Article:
Marco Bo Hansen, Medical Doctor and PhD, Sani nudge, Copenhagen, Denmark
If you are working with or care about hand hygiene and patient safety, then this is a must read for you!
We all know that improving hand hygiene of healthcare workers is a crucial strategy to prevent hospital-acquired infections – the most common adverse event during medical care. Compliance rates are used to quantify the healthcare workers’ hand hygiene level. But can you trust these compliance rates?
Direct observations – time for a change?
Direct observation by human auditors is the most commonly used method of measurement. However, this method has some significant limitations, such as being labour intensive while only being able to obtain a small fraction of all hand hygiene opportunities. As a consequence, it provides a very limited picture of the true hygiene level at hospitals. Importantly, compliance rates reported using direct observation are inflated by the Hawthorne effect – but to what extent?
Important new data to quantify the Hawthorne effect
I recently came across a very interesting study by McLaws et al.1 who investigated the magnitude of the Hawthorne effect of hand hygiene compliance rates when comparing direct observation with automated surveillance.
Before digging into the data and the important results from this study, I want to briefly state that when talking about the Hawthorne effect, it is referring to a behaviour change due to awareness of being observed.
This is a problem in real life
Speaking from experience, this certainly does occur! During my career as a medical doctor, I have worked at several different hospitals. Whenever a hygiene auditor followed me around the wards it made me more aware of my hygiene behaviour. I am not perfect, and I admit that I have forgotten to sanitise my hands on occasion. However, when observed by the auditor, I always remembered to wash hands and use alcohol-gel hand disinfectants. I have therefore often questioned the “good” hand hygiene results that hospitals have published in reports.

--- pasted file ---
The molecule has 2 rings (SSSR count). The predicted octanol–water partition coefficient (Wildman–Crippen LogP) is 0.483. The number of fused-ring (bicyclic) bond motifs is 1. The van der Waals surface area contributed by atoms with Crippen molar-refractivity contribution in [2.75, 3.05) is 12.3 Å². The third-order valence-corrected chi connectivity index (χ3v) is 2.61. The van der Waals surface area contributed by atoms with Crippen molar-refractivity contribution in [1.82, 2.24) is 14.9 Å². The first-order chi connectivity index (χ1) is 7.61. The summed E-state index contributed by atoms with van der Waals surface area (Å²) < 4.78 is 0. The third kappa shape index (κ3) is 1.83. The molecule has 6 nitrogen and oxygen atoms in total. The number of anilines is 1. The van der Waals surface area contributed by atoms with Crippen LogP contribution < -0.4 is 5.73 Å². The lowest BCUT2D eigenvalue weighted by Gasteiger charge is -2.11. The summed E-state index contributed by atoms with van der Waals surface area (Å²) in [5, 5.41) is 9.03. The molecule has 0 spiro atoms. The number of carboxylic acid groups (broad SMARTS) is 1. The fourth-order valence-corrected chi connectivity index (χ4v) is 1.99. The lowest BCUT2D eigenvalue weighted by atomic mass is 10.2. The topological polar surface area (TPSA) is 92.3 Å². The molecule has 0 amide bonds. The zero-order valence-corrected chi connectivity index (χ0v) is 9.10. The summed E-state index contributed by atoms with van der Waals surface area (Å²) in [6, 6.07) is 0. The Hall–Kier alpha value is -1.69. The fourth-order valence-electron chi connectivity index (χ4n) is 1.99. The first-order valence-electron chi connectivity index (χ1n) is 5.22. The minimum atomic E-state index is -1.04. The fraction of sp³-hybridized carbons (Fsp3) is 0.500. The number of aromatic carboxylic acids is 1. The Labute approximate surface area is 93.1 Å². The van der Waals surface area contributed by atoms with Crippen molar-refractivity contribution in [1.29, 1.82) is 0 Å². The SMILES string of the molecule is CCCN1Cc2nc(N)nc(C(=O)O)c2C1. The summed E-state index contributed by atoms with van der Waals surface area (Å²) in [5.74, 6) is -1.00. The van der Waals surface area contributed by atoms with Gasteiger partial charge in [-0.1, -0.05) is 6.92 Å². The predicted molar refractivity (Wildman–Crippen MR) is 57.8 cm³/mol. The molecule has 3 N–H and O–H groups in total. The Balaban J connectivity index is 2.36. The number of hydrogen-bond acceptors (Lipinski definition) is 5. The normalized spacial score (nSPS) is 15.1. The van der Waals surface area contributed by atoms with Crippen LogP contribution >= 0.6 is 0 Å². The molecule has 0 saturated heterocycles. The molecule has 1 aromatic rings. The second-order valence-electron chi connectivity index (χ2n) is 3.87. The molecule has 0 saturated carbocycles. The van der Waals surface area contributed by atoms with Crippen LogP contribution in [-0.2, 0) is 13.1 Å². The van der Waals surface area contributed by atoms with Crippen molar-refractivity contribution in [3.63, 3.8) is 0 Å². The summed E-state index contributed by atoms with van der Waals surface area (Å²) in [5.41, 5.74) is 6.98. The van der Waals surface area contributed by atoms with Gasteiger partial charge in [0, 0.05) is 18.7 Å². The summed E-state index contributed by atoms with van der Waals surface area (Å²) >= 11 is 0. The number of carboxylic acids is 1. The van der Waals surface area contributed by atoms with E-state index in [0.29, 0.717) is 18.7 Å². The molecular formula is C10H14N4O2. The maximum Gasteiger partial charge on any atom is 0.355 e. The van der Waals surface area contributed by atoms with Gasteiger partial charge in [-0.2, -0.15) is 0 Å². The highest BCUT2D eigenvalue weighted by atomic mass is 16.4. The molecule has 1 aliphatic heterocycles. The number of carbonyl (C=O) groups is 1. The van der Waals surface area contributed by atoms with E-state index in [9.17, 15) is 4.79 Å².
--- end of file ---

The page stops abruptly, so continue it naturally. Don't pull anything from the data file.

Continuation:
Overestimating compliance by up to 300%
Now a study has quantified this problem and has shown how important it is to have automated hand hygiene monitoring instead of the manual direct observations. In a large hospital in Australia, an automated surveillance system collected data for six quarterly reporting periods and compared it with the data obtained from direct observations by human auditors from the same periods.
The study found that the results obtained from the direct observations were inflated up to 3.1 times compared with the automated rates. It means that if you are using direct observations at your hospital, you risk overestimating the healthcare workers’ hand hygiene compliance by 300%! Other studies have found similar results.2–4
We are doing it for the patients
So why am I telling you this? Overestimating the compliance rates may not seem important at first glance but when you think about it, wrong compliance rates constitute a risk to patient safety. If you make strategic decisions regarding hygiene interventions or programmes and education based on flawed data, or worse, do not think there is a problem with hand hygiene performance - you put patients’ lives at risk. Data from CDC show that 10% of patients contracting a hospital-acquired infection will die as a result.5
What you can do to increase patient safety
Together with colleagues from two Danish University hospitals we have developed an automated hand hygiene monitoring system, called the Sani nudgeTM system and a 5-step improvement tool. By using this, we have improved hand hygiene by 200% and decreased hospital-acquired infections by up to 64%.
Interested in knowing more?
1. McLaws M-L, Kwok YLA. Hand hygiene compliance rates: Fact or fiction? Am J Infect Control. 2018;46(8):876–80.
2. Hagel S, Reischke J, Kesselmeier M, Winning J, Gastmeier P, Brunkhorst FM, et al. Quantifying the Hawthorne Effect in Hand Hygiene Compliance Through Comparing Direct Observation With Automated Hand Hygiene Monitoring. Infect Control Hosp Epidemiol. 2015 Aug;36(8):957–62.
3. Masroor N, Doll M, Stevens M, Bearman G. Approaches to hand hygiene monitoring: From low to high technology approaches. Int J Infect Dis IJID Off Publ Int Soc Infect Dis. 2017 Dec;65:101–4.
4. Srigley JA, Furness CD, Baker GR, Gardam M. Quantification of the Hawthorne effect in hand hygiene compliance monitoring using an electronic monitoring system: a retrospective cohort study. BMJ Qual Saf. 2014 Dec;23(12):974–80.
5. Data Portal | HAI | CDC [Internet]. 2019 [cited 2019 Jul 10]. Available from: https://www.cdc.gov/hai/data/portal/index.html